TBI RISK DECREASED BY OFF-THE-SHELF SOLUTION
April 1, 2011
Oregon is home base for about 1,000 active duty military men and women and more than 16,000 reservists. Those who are deployed in combat zones or who are training for combat face many risks, certainly, but we’ve learned over the last few years that traumatic brain injury is at the top of the list. Researchers announced this week that there’s a simple way to reduce the risk of TBI.
Soldiers should wear a helmet that’s a size too large that’s fitted with extra padding. The study found that an eighth of an inch of additional cushion can decrease the force of an impact to the head by 24 percent. Researchers had tried adding even more padding, which offered slightly better protection, but the Army was reluctant to make helmets too large or too heavy.
The extra size doesn’t add too much extra weight, either. On the average, a helmet weighs 5.5 pounds. The next larger size is only about 4 ounces heavier.
Additional research is necessary, according to the study’s authors, but the initial results are encouraging. An Army representative told the press that the helmets could be fielded with a brigade of soldiers on a limited and experimental basis.
Last summer alone, more than 300 servicemen and women were diagnosed with concussions or mild TBIevery month. Smaller numbers suffered more serious head injuries. Most of the injuries are caused by roadside bombs, or improvised explosive devices (IEDs). The blast knocks troops around inside armored vehicles or throws them to the ground when they’re on foot patrols.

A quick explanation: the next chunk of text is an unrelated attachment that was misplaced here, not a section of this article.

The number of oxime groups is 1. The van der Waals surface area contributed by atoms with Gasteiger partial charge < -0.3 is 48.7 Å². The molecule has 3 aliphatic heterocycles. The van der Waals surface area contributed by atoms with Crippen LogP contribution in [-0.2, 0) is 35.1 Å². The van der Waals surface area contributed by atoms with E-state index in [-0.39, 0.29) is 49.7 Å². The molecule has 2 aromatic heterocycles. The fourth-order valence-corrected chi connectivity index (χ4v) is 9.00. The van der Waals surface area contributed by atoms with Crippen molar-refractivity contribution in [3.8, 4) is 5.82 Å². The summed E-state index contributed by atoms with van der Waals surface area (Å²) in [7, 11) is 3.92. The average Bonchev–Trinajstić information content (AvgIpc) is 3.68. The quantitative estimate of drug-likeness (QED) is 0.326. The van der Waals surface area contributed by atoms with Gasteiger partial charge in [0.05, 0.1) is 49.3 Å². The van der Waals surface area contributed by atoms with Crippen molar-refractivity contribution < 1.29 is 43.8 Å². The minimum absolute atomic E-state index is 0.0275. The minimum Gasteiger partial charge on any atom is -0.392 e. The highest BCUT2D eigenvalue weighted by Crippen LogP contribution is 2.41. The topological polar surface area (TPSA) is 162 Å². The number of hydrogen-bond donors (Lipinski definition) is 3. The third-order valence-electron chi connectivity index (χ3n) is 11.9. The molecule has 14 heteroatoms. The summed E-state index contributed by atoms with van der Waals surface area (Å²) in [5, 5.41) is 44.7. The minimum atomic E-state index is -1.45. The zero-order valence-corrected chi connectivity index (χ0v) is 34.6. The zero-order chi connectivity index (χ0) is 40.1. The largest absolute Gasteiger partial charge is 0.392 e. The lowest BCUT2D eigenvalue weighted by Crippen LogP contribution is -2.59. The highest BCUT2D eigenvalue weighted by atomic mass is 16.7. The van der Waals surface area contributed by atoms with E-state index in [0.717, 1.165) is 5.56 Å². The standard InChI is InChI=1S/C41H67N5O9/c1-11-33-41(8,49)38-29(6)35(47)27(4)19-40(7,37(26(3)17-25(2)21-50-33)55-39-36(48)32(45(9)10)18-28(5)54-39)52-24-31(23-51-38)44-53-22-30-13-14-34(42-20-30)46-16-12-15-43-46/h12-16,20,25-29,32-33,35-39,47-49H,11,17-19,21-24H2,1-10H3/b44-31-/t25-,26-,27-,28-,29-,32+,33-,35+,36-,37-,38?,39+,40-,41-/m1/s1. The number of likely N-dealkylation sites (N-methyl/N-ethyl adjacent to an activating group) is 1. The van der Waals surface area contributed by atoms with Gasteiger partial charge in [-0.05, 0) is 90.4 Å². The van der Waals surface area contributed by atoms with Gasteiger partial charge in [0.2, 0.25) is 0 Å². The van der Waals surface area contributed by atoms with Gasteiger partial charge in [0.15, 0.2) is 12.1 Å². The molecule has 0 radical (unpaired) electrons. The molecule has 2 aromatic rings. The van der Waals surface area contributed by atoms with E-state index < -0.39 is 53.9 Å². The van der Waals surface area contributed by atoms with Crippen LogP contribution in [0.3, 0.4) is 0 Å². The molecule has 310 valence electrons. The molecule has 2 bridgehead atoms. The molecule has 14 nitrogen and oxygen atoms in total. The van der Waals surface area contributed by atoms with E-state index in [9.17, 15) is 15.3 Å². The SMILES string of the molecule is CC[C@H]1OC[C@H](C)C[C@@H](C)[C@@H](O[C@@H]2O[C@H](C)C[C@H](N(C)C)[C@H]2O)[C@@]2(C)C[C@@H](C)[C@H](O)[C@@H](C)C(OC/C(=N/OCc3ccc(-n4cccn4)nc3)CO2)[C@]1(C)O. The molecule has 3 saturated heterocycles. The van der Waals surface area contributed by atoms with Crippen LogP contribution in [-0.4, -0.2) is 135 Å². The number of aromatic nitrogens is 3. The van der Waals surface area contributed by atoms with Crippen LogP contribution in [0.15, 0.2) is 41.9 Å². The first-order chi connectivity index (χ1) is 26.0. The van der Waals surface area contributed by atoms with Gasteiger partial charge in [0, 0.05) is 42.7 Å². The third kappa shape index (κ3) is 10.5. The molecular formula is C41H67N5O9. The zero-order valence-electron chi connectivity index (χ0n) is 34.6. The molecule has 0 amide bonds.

These aren’t the only sources of brain injury, though. Shrapnel and blast waves from explosions are also problems, and these helmets won’t keep soldiers any safer from that kind of harm. They aren’t bulletproof, for example.
Researchers looked at all kinds of existing protective gear as they developed the padding solution. They tested NFL football helmets and found that the padding in those offered no better protection. The NFL has emphasized concussion awareness this year.
Source: USA Today, “Larger helmet could guard against brain injury to troops,” Gregg Zoroya, 04/18/20